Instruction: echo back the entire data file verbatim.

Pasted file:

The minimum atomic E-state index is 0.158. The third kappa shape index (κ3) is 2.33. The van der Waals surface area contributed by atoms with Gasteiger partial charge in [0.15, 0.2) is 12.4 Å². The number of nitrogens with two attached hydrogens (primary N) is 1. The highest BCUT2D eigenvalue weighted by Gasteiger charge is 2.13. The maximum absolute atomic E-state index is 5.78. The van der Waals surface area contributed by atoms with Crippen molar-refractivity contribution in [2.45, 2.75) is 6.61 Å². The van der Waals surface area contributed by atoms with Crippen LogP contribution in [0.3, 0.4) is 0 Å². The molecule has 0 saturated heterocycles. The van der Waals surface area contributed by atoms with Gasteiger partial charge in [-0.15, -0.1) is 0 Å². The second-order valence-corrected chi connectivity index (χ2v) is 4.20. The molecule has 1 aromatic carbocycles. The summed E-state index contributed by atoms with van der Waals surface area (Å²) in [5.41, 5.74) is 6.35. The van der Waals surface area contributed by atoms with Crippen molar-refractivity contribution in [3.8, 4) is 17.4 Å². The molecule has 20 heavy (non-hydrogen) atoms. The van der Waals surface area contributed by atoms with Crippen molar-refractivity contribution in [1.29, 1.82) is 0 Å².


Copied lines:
The minimum atomic E-state index is 0.158. The third kappa shape index (κ3) is 2.33. The van der Waals surface area contributed by atoms with Gasteiger partial charge in [0.15, 0.2) is 12.4 Å². The number of nitrogens with two attached hydrogens (primary N) is 1. The highest BCUT2D eigenvalue weighted by Gasteiger charge is 2.13. The maximum absolute atomic E-state index is 5.78. The van der Waals surface area contributed by atoms with Crippen molar-refractivity contribution in [2.45, 2.75) is 6.61 Å². The van der Waals surface area contributed by atoms with Crippen LogP contribution in [0.3, 0.4) is 0 Å². The molecule has 0 saturated heterocycles. The van der Waals surface area contributed by atoms with Gasteiger partial charge in [-0.15, -0.1) is 0 Å². The second-order valence-corrected chi connectivity index (χ2v) is 4.20. The molecule has 1 aromatic carbocycles. The summed E-state index contributed by atoms with van der Waals surface area (Å²) in [5.41, 5.74) is 6.35. The van der Waals surface area contributed by atoms with Crippen molar-refractivity contribution in [3.8, 4) is 17.4 Å². The molecule has 20 heavy (non-hydrogen) atoms. The van der Waals surface area contributed by atoms with Crippen molar-refractivity contribution in [1.29, 1.82) is 0 Å².